You’ve said before that your own most innovative music shall remain unreleased, is this still the case and if so why?
Sometimes I love making music that I can’t hear anywhere else. I love filling the gaps that other people leave, even if it’s really subtle. That’s what buzzes me up. I like having time to develop the gaps. If I were to release some of that kind of stuff people would copy it, I would hear it and it would put me off developing it further. This has happened to me a lot. I wish I hadn’t released certain tracks because I wanted to do more like them but was put off by the copies. I feel like it’s been taken away from me.

Do you have a particular period where you feel your output that has been available to fans has been at its most prolific?
Yes there definitely were mad periods but I’m pretty much doing music most of the time, I’m obsessed.

Do you look back fondly on the times of ‘Didgeridoo’, ‘Analogue Bubblebath’ and ‘Selected Ambient Works’?
Yes I still really like all my old stuff.

Some people have said that your last full artist album ‘Drukqs’ was a contract breaker with Warp?
Rubbish, I spent longer working on that than anything else.

Would you say you are more self-critical or more self-congratulatory?
Good question. I think to be good at anything you have to be your most brutal critic but at the same time you can’t be too hard on yourself.

You said before that you’d like to gatecrash the British Top 10, is this still the case?
I don’t think I did but I withdrew ‘Windowlicker’ from sale for a short time as it was going to be number 1 or 2. Cowardly is one way of looking at it but I just didn’t want it happening.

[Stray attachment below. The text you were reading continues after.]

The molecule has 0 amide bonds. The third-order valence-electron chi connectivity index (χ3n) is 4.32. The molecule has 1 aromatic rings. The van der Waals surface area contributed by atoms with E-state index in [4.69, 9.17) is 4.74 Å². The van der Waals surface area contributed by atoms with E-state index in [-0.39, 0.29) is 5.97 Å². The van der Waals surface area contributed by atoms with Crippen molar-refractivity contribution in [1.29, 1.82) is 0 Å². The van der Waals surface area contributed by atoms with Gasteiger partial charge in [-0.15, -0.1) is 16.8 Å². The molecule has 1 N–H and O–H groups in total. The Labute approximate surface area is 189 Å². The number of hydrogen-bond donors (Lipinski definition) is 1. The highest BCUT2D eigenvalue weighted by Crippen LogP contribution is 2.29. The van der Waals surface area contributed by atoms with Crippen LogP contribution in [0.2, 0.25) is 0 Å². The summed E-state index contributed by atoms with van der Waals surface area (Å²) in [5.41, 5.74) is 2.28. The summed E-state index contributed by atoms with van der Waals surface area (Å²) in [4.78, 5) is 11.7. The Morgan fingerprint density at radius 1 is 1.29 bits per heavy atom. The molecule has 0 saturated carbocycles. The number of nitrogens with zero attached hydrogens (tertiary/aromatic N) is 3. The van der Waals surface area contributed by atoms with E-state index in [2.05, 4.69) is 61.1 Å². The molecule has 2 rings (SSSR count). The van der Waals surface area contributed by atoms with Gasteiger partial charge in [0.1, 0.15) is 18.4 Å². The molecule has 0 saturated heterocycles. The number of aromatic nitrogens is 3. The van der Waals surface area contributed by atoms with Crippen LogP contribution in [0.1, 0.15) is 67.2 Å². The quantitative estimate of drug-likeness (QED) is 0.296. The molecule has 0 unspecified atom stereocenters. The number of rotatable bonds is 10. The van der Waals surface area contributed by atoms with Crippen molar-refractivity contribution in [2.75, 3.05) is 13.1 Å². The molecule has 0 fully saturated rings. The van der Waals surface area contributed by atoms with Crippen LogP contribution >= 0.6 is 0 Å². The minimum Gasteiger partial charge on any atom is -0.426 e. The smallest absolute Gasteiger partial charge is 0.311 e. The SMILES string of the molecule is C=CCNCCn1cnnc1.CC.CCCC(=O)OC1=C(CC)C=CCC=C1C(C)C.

What do you think of the charts, and the marketed band culture of now?
The only good thing is the production of hip-hop tracks, but I can’t complain, I’m not going in there and twatting producers out of the way at the moment anyway.

What do you think of people giving music away free now – do you still think there should be no copyright on art?
Yes I do. It’s easy for me to say because I’ve got enough money to live on but I do believe it’s not the artists that benefit from it most anyway.

Are you protective of your own music when it comes to people borrowing or blatantly copying sections?
No, I don’t care now. It’s flattering. I used to get angry but now I just try and listen to the stuff that’s copying me from someone else’s perspective and someone else only cares if its a good track or not. But it’s difficult sometimes when it’s so blatant. It’s a bit like trying not to move when you’re being tickled. The funniest feedback loop is when people make plug-ins that try to emulate what I do and then I end up using them – thanks!